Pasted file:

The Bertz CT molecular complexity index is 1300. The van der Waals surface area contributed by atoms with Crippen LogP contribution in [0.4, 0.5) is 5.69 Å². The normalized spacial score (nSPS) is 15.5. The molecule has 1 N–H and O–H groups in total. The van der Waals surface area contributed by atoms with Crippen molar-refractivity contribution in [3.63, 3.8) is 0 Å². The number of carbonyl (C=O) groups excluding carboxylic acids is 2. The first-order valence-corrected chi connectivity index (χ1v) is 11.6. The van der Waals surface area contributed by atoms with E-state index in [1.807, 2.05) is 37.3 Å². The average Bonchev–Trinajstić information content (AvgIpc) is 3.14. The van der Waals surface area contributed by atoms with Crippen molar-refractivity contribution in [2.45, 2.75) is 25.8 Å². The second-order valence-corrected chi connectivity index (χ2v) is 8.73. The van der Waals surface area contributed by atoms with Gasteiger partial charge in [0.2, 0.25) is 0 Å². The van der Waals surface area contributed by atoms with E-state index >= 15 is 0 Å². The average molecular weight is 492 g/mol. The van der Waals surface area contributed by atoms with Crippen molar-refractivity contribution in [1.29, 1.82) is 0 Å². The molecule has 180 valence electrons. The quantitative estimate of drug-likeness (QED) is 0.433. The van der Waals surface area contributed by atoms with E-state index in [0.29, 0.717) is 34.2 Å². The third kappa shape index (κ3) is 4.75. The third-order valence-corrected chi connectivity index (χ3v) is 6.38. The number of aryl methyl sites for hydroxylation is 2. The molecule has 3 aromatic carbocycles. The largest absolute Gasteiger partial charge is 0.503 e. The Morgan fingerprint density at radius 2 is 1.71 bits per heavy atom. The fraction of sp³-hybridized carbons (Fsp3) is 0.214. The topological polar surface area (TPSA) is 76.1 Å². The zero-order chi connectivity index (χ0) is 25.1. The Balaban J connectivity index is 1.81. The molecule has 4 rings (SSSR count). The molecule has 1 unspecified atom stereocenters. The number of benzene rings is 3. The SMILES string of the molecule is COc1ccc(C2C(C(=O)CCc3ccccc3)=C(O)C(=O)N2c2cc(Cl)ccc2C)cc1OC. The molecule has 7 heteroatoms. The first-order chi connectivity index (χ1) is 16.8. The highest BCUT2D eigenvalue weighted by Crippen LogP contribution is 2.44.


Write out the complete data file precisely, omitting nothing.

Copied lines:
The Bertz CT molecular complexity index is 1300. The van der Waals surface area contributed by atoms with Crippen LogP contribution in [0.4, 0.5) is 5.69 Å². The normalized spacial score (nSPS) is 15.5. The molecule has 1 N–H and O–H groups in total. The van der Waals surface area contributed by atoms with Crippen molar-refractivity contribution in [3.63, 3.8) is 0 Å². The number of carbonyl (C=O) groups excluding carboxylic acids is 2. The first-order valence-corrected chi connectivity index (χ1v) is 11.6. The van der Waals surface area contributed by atoms with E-state index in [1.807, 2.05) is 37.3 Å². The average Bonchev–Trinajstić information content (AvgIpc) is 3.14. The van der Waals surface area contributed by atoms with Crippen molar-refractivity contribution in [2.45, 2.75) is 25.8 Å². The second-order valence-corrected chi connectivity index (χ2v) is 8.73. The van der Waals surface area contributed by atoms with Gasteiger partial charge in [0.2, 0.25) is 0 Å². The van der Waals surface area contributed by atoms with E-state index >= 15 is 0 Å². The average molecular weight is 492 g/mol. The van der Waals surface area contributed by atoms with Crippen molar-refractivity contribution in [1.29, 1.82) is 0 Å². The molecule has 180 valence electrons. The quantitative estimate of drug-likeness (QED) is 0.433. The van der Waals surface area contributed by atoms with E-state index in [0.29, 0.717) is 34.2 Å². The third kappa shape index (κ3) is 4.75. The third-order valence-corrected chi connectivity index (χ3v) is 6.38. The number of aryl methyl sites for hydroxylation is 2. The molecule has 3 aromatic carbocycles. The largest absolute Gasteiger partial charge is 0.503 e. The Morgan fingerprint density at radius 2 is 1.71 bits per heavy atom. The fraction of sp³-hybridized carbons (Fsp3) is 0.214. The topological polar surface area (TPSA) is 76.1 Å². The zero-order chi connectivity index (χ0) is 25.1. The Balaban J connectivity index is 1.81. The molecule has 4 rings (SSSR count). The molecule has 1 unspecified atom stereocenters. The number of benzene rings is 3. The SMILES string of the molecule is COc1ccc(C2C(C(=O)CCc3ccccc3)=C(O)C(=O)N2c2cc(Cl)ccc2C)cc1OC. The molecule has 7 heteroatoms. The first-order chi connectivity index (χ1) is 16.8. The highest BCUT2D eigenvalue weighted by Crippen LogP contribution is 2.44.